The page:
NSW Farmers is calling for ongoing funding to support the Fixing Country Rail program, following the positive announcement this week of $137 million in funding to address 11 projects across the state.
With more than $1 billion requested in the first round of funding, NSW Farmers’ grains committee chair, Rebecca Reardon, says the government and opposition must commit to ongoing funding to ensure further improvements in the country regional network.
“The allocation of $137 million of the $400 million set aside for Fixing Country Rail is a great start. However more funding will be required to bring the entire network up to a baseline standard which will improve supply chain and freight efficiency across the state”, Mrs Reardon said.
“Over the past 18 months NSW Farmers has been working with above and below rail operators to better understand the role rail infrastructure can play in improving supply chain efficiencies, leading to improved farm gate prices and margin maximisation for farmers. Working with industry, we developed, for the first time, a whole-of-industry approach to support funding for these vital infrastructure upgrades.”
“NSW Farmers particularly welcomes funding announced to upgrade the Griffith to Junee line, to address the Mount Morgan pinch point near Port Kembla and upgrades to the Narromine to Ulan section of the network. These important upgrades will have flow on benefits across the rest of the network, ensuring better prices for growers and more efficient freight movements.”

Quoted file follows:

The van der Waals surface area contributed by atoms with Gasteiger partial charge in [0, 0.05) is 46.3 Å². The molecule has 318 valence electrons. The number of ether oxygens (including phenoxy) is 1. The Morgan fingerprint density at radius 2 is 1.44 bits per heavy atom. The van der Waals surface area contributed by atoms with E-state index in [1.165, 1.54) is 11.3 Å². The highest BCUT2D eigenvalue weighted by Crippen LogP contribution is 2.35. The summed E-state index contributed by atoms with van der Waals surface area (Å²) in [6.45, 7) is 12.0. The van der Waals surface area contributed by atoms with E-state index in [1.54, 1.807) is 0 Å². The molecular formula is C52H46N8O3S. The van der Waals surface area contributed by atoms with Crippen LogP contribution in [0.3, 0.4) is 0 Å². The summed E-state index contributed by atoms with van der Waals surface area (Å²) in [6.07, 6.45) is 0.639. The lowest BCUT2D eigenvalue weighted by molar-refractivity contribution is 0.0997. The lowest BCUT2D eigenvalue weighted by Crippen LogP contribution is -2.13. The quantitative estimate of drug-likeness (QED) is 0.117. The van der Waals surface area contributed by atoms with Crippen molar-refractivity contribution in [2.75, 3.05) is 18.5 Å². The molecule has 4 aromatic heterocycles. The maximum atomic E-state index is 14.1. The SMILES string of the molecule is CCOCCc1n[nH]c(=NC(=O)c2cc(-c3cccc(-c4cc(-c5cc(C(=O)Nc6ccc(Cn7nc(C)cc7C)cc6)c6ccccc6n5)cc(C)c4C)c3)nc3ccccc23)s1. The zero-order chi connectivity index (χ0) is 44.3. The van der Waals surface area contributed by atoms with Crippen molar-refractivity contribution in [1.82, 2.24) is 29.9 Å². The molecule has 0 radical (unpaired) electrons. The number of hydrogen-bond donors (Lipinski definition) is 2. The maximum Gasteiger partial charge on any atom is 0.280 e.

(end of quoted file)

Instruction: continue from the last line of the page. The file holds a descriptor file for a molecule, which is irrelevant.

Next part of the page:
NSW Farmers believes that further investigation into other projects which will reduce pinch points, lift payloads and remove inefficiency are essential to the future needs of agricultural freight.
“There are many other worthwhile applications which were not funded in this round – NSW Farmers would like to see these further considered by Government, particularly those projects which lift branch line capacity and improve network efficiency up-country.”
“If we are to successfully shift agricultural freight from road to rail we must make the system as efficient as it can be. This means we must resolve first and last mile issues as much as lifting capacity along the entire network”, Mrs Reardon said.
“We have to remember that the promised inter-connectivity between the inland rail and the country regional network isn’t just about having the rail lines connected to each other. It’s also ensuring the highest payload to ensure maximum efficiency of the rolling stock operating across the network. This means lifting more of the New South Wales network to at least 23 tonne total axel limit (TAL), and as high as 25t TAL where possible, to ensure maximum agricultural freight efficiency.”
“We also have to ensure branch line maintenance and upgrades are continued, so that we keep freight off road and on rail.”
Mrs Reardon said the NSW Farmers’ Association’s 2018-19 Budget submission called for ongoing funding for the Fixing Country Rail program.
“This investment of $137 million, out of the $400 million originally set aside, is a good start. We look forward to seeing further investments and, preferably, an ongoing commitment of funds to this important program in the years ahead”, Mrs Reardon said.